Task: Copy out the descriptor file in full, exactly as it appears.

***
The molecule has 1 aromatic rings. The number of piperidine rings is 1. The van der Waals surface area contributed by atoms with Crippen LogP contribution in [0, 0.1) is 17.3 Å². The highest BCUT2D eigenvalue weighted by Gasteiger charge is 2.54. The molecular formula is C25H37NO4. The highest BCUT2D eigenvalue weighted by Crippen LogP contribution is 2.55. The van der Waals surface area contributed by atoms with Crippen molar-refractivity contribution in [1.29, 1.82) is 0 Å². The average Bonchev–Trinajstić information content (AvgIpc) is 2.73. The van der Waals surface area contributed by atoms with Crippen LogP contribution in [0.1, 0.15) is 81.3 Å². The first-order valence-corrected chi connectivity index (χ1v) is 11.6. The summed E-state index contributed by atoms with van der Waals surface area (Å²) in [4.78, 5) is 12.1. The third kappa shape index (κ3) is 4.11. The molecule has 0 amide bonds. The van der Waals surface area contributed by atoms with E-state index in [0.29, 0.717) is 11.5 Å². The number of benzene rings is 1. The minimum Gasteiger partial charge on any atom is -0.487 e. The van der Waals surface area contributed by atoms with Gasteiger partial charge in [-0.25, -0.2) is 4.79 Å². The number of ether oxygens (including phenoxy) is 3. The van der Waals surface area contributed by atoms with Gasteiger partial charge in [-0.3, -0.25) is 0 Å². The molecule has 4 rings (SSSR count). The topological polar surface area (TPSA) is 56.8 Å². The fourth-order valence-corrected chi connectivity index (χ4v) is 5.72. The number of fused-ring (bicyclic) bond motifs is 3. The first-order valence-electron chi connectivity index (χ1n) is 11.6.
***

The molecule has 1 aromatic rings. The number of piperidine rings is 1. The van der Waals surface area contributed by atoms with Crippen LogP contribution in [0, 0.1) is 17.3 Å². The highest BCUT2D eigenvalue weighted by Gasteiger charge is 2.54. The molecular formula is C25H37NO4. The highest BCUT2D eigenvalue weighted by Crippen LogP contribution is 2.55. The van der Waals surface area contributed by atoms with Crippen molar-refractivity contribution in [1.29, 1.82) is 0 Å². The average Bonchev–Trinajstić information content (AvgIpc) is 2.73. The van der Waals surface area contributed by atoms with Crippen LogP contribution in [0.1, 0.15) is 81.3 Å². The first-order valence-corrected chi connectivity index (χ1v) is 11.6. The summed E-state index contributed by atoms with van der Waals surface area (Å²) in [4.78, 5) is 12.1. The third kappa shape index (κ3) is 4.11. The molecule has 0 amide bonds. The van der Waals surface area contributed by atoms with E-state index in [0.29, 0.717) is 11.5 Å². The number of benzene rings is 1. The minimum Gasteiger partial charge on any atom is -0.487 e. The van der Waals surface area contributed by atoms with Gasteiger partial charge in [-0.25, -0.2) is 4.79 Å². The number of ether oxygens (including phenoxy) is 3. The van der Waals surface area contributed by atoms with Gasteiger partial charge in [-0.3, -0.25) is 0 Å². The molecule has 4 rings (SSSR count). The topological polar surface area (TPSA) is 56.8 Å². The fourth-order valence-corrected chi connectivity index (χ4v) is 5.72. The number of fused-ring (bicyclic) bond motifs is 3. The first-order valence-electron chi connectivity index (χ1n) is 11.6.